Technically Incorrect offers a slightly twisted take on the tech that's taken over our lives.
Last week, a US judge ruled that chimpanzees have human rights.
Shimla monkeys, on the other hand, believe that humans can stick their rights where the sun never dares to beam. Because they believe in taking the law into their own hands. Or, more precisely, into their own feet.
I have learned this because of a piece of YouTube footage that has already been enjoyed by almost 3 million people since it was posted 4 days ago.
It's a glorious homage to human hubris and animal retribution.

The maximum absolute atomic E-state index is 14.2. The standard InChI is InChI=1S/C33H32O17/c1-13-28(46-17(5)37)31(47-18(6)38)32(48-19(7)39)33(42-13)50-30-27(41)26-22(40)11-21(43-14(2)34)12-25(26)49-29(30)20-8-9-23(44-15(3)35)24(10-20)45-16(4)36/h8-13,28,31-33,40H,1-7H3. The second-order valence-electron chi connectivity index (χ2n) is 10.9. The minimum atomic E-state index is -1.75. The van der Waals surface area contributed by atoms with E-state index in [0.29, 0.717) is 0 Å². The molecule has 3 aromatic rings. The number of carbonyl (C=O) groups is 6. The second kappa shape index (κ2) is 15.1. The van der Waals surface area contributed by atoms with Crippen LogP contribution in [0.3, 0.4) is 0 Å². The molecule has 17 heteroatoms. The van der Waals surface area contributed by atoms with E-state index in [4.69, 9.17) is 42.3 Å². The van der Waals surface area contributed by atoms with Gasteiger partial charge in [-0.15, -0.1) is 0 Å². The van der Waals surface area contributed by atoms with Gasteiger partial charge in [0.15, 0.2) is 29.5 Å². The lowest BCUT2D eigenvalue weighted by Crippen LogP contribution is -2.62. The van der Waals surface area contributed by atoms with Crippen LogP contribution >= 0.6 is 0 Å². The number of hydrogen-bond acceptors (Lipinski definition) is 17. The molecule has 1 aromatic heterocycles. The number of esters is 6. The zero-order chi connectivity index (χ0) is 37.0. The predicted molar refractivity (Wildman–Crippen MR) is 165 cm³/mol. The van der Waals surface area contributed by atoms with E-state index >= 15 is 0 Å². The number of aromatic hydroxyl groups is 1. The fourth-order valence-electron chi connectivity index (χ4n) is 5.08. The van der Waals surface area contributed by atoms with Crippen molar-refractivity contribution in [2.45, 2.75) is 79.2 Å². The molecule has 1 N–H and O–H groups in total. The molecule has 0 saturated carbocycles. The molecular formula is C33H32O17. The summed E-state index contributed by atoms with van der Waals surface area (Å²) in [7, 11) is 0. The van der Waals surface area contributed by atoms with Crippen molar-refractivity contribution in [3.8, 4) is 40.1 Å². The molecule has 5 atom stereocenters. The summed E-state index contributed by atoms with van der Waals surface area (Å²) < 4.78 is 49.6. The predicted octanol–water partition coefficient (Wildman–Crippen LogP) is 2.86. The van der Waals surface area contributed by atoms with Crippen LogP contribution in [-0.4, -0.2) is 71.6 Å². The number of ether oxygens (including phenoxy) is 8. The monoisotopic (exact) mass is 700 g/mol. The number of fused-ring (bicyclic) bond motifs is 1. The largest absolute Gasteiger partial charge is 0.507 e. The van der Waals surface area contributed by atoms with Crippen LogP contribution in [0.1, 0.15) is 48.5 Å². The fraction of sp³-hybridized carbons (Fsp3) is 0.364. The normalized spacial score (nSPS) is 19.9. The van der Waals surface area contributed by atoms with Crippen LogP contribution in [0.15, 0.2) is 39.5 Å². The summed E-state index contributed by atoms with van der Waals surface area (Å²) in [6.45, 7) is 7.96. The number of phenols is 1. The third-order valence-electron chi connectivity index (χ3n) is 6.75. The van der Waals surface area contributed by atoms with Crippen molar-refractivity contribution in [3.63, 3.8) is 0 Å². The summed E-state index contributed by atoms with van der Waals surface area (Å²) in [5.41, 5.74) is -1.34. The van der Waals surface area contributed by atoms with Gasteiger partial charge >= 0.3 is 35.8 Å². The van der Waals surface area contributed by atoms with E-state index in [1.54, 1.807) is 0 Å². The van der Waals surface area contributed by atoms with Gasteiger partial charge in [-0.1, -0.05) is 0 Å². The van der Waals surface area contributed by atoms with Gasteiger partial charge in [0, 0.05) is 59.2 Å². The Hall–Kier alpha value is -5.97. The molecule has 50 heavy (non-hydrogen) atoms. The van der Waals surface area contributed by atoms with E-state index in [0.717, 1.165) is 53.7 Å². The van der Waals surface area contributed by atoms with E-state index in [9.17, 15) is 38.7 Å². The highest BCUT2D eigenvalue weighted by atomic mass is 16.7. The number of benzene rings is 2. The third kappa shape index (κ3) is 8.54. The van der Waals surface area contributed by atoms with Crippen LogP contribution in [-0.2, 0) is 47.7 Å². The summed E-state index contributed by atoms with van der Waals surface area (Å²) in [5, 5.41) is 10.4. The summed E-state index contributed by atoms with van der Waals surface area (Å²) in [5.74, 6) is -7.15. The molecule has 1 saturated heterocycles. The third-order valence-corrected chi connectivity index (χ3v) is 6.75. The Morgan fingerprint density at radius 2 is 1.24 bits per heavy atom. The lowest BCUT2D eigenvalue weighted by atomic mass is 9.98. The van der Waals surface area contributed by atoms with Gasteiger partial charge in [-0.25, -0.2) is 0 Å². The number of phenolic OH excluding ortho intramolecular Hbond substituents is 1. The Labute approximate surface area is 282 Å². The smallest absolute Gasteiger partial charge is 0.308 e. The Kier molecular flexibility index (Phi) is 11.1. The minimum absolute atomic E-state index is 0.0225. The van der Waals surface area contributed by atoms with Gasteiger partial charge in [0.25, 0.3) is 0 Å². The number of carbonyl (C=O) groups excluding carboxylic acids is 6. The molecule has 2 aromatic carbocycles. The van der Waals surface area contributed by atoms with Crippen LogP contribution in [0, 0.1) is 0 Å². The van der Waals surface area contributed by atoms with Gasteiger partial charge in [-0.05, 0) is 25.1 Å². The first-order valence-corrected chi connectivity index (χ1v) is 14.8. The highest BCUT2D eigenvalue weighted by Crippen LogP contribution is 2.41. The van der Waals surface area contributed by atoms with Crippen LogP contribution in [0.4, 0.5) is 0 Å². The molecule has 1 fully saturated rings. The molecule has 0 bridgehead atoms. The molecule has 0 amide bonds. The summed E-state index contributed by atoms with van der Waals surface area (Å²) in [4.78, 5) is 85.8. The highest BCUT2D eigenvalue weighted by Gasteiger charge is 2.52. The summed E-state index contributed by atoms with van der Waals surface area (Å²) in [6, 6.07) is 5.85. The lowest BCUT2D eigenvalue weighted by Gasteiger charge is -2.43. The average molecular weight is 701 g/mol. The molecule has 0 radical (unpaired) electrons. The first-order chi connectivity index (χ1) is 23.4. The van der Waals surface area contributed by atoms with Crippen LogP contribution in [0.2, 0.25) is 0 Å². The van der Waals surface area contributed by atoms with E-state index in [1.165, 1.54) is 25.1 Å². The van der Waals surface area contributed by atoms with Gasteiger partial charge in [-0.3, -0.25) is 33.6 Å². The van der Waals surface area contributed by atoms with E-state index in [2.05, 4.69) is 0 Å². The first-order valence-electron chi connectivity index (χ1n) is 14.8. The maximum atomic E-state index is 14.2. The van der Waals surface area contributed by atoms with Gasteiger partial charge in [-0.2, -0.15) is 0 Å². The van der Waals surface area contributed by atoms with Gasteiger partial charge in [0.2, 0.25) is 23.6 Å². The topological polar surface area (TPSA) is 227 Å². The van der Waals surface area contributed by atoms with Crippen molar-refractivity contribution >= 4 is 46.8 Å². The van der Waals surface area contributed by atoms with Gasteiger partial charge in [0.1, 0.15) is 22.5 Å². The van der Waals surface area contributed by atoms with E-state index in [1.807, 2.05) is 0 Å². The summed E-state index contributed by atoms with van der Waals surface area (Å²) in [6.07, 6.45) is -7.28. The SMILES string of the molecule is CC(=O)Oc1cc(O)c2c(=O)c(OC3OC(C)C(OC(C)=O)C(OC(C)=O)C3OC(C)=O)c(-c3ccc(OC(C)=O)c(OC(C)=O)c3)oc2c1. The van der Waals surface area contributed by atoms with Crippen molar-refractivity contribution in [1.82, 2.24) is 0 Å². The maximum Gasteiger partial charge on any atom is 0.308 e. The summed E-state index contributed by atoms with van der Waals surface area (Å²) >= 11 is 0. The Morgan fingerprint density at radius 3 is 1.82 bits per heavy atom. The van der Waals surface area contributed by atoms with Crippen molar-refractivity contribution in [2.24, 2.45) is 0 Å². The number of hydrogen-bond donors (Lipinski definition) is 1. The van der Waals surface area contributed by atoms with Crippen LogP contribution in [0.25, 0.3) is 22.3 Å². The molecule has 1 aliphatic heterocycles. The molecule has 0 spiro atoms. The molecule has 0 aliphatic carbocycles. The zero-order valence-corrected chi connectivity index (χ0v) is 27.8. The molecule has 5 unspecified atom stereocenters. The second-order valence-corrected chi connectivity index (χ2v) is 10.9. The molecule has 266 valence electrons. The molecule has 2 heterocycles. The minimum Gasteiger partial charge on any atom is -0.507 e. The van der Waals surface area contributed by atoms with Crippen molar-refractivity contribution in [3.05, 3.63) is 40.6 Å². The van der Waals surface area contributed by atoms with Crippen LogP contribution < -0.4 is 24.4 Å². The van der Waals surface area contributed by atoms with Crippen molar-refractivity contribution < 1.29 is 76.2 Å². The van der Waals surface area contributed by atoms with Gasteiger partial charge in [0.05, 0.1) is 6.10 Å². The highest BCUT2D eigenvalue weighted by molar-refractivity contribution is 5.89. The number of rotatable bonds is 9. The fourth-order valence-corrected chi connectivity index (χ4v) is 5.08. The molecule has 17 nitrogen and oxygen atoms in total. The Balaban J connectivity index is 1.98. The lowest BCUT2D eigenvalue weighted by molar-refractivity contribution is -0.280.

The scene is a street in Shimla, India. A youth passes by and decides to show the Shimla monkey who is the king of the jungle.
He uses traditional youth vernacular. Yes, he faces the monkey and offers him the middle-fingered greeting of dismissal.
The monkey is clearly no stranger to this insult. He pauses for just a moment. Then he leaps at the youth, as if he's just one more WWE opponent to be vanquished from the top rope.
The youth goes down. He appears shaken, but gets up without further insult to the monkey or his own youthhood.
The India Guide's description of the monkeys begins: "The Monkeys of Shimla are not pleasant animals." It adds that tourists often rent large sticks with which to threaten the monkeys.
Perhaps the monkeys of Simla deserve to join the next generation of.
However, there's a certain poetry to this encounter. A human thinks himself superior and then ends upon his bottom.
A metaphor for our civilization, surely.